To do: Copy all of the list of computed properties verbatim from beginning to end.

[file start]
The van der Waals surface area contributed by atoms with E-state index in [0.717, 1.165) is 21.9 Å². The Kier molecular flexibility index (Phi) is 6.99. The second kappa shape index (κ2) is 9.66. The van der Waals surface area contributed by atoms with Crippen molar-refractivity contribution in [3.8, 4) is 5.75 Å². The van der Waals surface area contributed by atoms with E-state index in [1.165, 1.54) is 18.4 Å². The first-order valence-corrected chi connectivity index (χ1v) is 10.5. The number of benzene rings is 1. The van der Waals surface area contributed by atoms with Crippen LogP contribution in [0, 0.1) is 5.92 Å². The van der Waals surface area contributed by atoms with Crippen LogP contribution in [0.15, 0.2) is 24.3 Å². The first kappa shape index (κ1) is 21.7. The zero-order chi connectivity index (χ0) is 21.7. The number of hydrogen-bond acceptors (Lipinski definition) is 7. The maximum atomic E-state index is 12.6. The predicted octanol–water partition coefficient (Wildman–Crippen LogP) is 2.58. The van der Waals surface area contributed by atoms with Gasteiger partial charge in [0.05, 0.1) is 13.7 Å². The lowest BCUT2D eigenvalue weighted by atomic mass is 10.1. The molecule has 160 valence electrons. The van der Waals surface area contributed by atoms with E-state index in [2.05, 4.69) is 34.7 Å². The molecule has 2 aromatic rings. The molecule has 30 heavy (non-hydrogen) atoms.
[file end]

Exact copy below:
The van der Waals surface area contributed by atoms with E-state index in [0.717, 1.165) is 21.9 Å². The Kier molecular flexibility index (Phi) is 6.99. The second kappa shape index (κ2) is 9.66. The van der Waals surface area contributed by atoms with Crippen molar-refractivity contribution in [3.8, 4) is 5.75 Å². The van der Waals surface area contributed by atoms with E-state index in [1.165, 1.54) is 18.4 Å². The first-order valence-corrected chi connectivity index (χ1v) is 10.5. The number of benzene rings is 1. The van der Waals surface area contributed by atoms with Crippen LogP contribution in [0, 0.1) is 5.92 Å². The van der Waals surface area contributed by atoms with Crippen LogP contribution in [0.15, 0.2) is 24.3 Å². The first kappa shape index (κ1) is 21.7. The zero-order chi connectivity index (χ0) is 21.7. The number of hydrogen-bond acceptors (Lipinski definition) is 7. The maximum atomic E-state index is 12.6. The predicted octanol–water partition coefficient (Wildman–Crippen LogP) is 2.58. The van der Waals surface area contributed by atoms with Gasteiger partial charge in [0.05, 0.1) is 13.7 Å². The lowest BCUT2D eigenvalue weighted by atomic mass is 10.1. The molecule has 160 valence electrons. The van der Waals surface area contributed by atoms with E-state index in [2.05, 4.69) is 34.7 Å². The molecule has 2 aromatic rings. The molecule has 30 heavy (non-hydrogen) atoms.